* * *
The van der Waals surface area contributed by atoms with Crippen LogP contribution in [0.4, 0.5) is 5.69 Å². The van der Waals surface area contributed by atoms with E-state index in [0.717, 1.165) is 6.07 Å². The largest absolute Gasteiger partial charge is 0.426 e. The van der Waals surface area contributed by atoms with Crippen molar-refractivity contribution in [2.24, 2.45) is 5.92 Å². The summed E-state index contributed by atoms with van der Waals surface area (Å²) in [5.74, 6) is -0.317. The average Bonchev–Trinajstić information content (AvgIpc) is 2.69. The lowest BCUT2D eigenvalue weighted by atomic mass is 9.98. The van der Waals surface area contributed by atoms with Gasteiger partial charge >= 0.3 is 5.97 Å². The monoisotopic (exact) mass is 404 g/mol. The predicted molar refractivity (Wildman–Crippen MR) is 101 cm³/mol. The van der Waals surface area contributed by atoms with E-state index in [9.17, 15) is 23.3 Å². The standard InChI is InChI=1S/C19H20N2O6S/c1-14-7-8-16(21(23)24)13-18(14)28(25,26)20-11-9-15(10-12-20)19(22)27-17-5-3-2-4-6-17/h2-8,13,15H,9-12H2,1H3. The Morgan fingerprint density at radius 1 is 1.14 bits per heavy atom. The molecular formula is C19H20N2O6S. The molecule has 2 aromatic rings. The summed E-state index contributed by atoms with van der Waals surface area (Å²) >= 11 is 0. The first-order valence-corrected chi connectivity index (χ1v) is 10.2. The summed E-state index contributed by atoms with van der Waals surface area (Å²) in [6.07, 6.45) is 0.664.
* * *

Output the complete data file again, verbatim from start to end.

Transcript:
The van der Waals surface area contributed by atoms with Crippen LogP contribution in [0.4, 0.5) is 5.69 Å². The van der Waals surface area contributed by atoms with E-state index in [0.717, 1.165) is 6.07 Å². The largest absolute Gasteiger partial charge is 0.426 e. The van der Waals surface area contributed by atoms with Crippen molar-refractivity contribution in [2.24, 2.45) is 5.92 Å². The summed E-state index contributed by atoms with van der Waals surface area (Å²) in [5.74, 6) is -0.317. The average Bonchev–Trinajstić information content (AvgIpc) is 2.69. The lowest BCUT2D eigenvalue weighted by atomic mass is 9.98. The van der Waals surface area contributed by atoms with Gasteiger partial charge >= 0.3 is 5.97 Å². The monoisotopic (exact) mass is 404 g/mol. The predicted molar refractivity (Wildman–Crippen MR) is 101 cm³/mol. The van der Waals surface area contributed by atoms with E-state index in [9.17, 15) is 23.3 Å². The standard InChI is InChI=1S/C19H20N2O6S/c1-14-7-8-16(21(23)24)13-18(14)28(25,26)20-11-9-15(10-12-20)19(22)27-17-5-3-2-4-6-17/h2-8,13,15H,9-12H2,1H3. The Morgan fingerprint density at radius 1 is 1.14 bits per heavy atom. The molecular formula is C19H20N2O6S. The molecule has 2 aromatic rings. The summed E-state index contributed by atoms with van der Waals surface area (Å²) >= 11 is 0. The first-order valence-corrected chi connectivity index (χ1v) is 10.2. The summed E-state index contributed by atoms with van der Waals surface area (Å²) in [6.07, 6.45) is 0.664.